Wednesday, February 13, 2013

Familiar Origins By B. Pine: Interview & Excerpt: Heroines With Heart Tour Stop

 

 




B. Pine is an award-winning fantasy and science fiction author who keeps her days full by writing, gardening, reading and raising her little ones. She is an avid reader of fantasy, science fiction, and vampire novels, particularly stories with backgrounds based on medieval culture from Western Europe and England, where she lived for four years. Her passion for writing was born after taking a college course in creative writing. She graduated from the University of Maryland and Wilmington University with degrees in Business Management and Accounting, respectively. Her debut novel, Familiar Origins, has won two Royal Dragonfly Book Awards, and her Draca Wards series will be continued in 2013. She also has a short story published in The Imperium Saga: Anthology with fellow authors from Silver Leaf Books, LLC. She is currently working on the next installment of her fantasy saga. Also, visit her at http://dracawards.com/.

 
 
When in the day/night do you write? How long per day?
I write mostly at night. My most productive time is late at night after everyone else at home is asleep. My writing hours are between 10PM and 1AM.


Does your significant other read your stuff?
Yes, he does. He is one of my beta readers. He loves sci-fi/fantasy and paranormal books, so he really enjoys reading what I write. He is also good at pointing out weak areas and critiquing.


Do you have critique partners or beta readers?
I do. Aside from my better half, my sister is also one of my beta readers. Her feedback is very important to me because she is also the book designer and illustrator for my Draca Wards series. My mother also critiques my work; she is a retired teacher, so she helps with proofreading. Sometimes I worry about bias on their part, but the truth is, they do not pull any punches when they feel something can be improved.


Who are your books published with?
My two novels are published by Silver Leaf Books, LLC. They are a small independent press, and while their budget and resources are small, they are very open to my suggestions, and they allowed me to work with my sister as the illustrator for my books.


Do you use a pen name? If so, how did you come up with it?
B. Pine is my pen name.  It comes from the first initial of my name, Bonnie, and a shortening of my maiden name, Pinero.



Do you have any suggestions for beginning writers? If so, what are they?
One important thing I would suggest to beginning writers is that you have to take your time, especially when editing and revising. This is hard for even me to do, but once a story is finished, you have to put your work aside for at least a few weeks. This way you have a more detached mindset and can see the forest from the trees once you begin to edit.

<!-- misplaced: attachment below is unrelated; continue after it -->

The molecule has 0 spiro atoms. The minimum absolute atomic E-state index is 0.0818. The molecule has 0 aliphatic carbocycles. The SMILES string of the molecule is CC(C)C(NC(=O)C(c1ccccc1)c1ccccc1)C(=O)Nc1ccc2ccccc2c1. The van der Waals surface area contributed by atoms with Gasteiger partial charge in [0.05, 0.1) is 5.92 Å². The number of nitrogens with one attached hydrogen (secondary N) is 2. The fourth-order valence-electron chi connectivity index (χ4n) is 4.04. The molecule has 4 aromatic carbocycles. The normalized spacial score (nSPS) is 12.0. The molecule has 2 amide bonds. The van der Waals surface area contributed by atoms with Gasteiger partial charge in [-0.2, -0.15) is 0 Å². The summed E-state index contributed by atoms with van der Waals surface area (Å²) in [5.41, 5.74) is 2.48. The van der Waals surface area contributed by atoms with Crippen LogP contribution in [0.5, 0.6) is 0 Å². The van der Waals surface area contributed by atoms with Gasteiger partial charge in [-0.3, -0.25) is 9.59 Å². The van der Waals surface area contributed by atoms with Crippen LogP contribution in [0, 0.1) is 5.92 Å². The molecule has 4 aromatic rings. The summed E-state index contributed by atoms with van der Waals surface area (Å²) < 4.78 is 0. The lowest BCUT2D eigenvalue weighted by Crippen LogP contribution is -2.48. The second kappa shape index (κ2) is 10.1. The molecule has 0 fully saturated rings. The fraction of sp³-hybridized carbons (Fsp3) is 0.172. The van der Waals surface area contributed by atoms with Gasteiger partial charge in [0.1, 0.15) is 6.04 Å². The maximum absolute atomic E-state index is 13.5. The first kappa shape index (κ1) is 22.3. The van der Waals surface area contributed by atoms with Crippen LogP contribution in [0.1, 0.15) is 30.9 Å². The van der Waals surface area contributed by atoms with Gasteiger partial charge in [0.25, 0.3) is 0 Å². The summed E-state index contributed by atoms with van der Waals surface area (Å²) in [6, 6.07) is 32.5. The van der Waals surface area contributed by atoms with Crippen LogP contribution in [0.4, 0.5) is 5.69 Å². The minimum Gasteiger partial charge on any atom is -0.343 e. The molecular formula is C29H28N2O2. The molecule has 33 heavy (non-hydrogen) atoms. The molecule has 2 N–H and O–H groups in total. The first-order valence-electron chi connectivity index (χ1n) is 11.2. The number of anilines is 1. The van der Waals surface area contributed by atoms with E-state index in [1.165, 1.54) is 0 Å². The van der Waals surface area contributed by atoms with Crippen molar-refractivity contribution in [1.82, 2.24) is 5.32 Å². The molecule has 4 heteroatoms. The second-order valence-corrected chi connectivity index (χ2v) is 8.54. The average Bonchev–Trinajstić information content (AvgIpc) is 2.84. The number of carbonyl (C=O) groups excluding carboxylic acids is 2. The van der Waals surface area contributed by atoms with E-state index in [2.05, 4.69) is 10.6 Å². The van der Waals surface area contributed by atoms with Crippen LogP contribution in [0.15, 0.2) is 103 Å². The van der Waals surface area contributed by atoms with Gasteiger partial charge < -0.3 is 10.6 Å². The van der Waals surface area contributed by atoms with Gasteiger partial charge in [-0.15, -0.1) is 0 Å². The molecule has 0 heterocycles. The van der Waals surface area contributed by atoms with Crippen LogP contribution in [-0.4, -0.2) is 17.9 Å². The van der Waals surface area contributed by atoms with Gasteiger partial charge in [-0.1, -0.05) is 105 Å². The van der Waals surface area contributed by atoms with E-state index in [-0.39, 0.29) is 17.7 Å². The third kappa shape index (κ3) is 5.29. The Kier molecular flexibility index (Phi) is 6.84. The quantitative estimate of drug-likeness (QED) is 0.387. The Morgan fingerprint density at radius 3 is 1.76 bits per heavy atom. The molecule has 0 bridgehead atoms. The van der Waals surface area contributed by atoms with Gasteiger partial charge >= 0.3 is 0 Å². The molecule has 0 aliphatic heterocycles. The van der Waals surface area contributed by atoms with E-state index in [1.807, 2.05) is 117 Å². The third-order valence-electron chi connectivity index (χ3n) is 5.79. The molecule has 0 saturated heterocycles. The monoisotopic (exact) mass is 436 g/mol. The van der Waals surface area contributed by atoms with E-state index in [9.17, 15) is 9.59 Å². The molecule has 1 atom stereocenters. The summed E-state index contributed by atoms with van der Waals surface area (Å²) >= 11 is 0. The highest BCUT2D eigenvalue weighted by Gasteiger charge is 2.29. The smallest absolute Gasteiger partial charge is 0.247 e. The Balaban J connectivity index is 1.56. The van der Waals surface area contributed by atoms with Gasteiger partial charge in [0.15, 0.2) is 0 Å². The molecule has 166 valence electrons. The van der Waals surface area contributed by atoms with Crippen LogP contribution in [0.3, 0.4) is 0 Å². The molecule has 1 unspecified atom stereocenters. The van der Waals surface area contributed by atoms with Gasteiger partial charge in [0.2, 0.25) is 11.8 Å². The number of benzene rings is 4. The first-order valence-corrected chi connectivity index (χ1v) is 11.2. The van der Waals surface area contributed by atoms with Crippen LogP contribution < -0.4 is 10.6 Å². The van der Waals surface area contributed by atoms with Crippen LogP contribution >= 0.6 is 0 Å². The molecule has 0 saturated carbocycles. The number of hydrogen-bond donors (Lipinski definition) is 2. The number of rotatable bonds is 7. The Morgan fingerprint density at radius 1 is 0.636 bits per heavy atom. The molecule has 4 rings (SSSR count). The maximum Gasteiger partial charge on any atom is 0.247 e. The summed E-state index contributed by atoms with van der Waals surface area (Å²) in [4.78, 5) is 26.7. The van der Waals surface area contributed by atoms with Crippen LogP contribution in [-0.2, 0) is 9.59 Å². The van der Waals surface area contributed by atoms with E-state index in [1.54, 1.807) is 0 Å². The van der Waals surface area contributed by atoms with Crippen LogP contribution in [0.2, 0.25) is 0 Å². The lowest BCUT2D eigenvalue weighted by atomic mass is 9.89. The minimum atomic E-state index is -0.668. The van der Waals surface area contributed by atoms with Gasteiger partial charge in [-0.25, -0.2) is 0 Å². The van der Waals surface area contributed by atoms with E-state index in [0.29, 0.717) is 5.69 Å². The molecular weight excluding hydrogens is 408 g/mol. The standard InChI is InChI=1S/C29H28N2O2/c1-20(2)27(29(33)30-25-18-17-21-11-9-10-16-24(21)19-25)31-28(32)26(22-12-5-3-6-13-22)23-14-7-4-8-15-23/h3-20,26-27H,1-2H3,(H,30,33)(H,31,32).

Describe what it’s like to be an author in three words.
Roller-coaster ride. And I am sure I’m not the first person to give that answer!

Use no more than two sentences. Why should we read your book?
Unlike most fantasy stories that focus around a single hero or heroine destined to save the world, Familiar Origins is a story about a group of characters, each of them equally important to the plot. If you are looking to fall in love with a new cast of great characters, then you have to read my book.
 

 


Chapter 1 - A Cry for Help

Rohen tried very hard not to cry as he watched his mother wash the black stripe off the entrance to their home. He wondered why she was taking off his father’s mourning sign so soon. A month had not yet passed since he drowned.
His sister had tried to explain to him why so many changes were happening so fast. Mama needed to find someone to take care of them. She was lucky to marry so soon. She wanted to make sure everything went back to normal, so they could all be happy once more. His sister had tried hard, but Rohen still could not understand. Papa was gone, nothing would be normal, and he would never be happy again. And why would Mama decide to end Papa’s mourning period when she still cried at night, thinking no one could hear her?
“Rohen, are you ready yet? You need to meet your father at the mesa.” His mother turned to look at him. Her eyes were red and swollen.
He was eight; he should not cry. But he took one look at her sad face and could not help himself.
“He is not my Papa.” He quickly rubbed the tears off his face.
His mother turned and kept scrubbing the door. “Well, he is going to care for you and do all the things your father did before he drowned, so it would be nice if you saw him as your Papa.”
Rohen watched quietly as the sooty mark washed away under his mother’s wet brush.
“But you don’t have to call him anything you don’t want,” she added. “Everything will work out well, I promise. Now go find your sister and get to the mesa.” She looked back at him and smiled.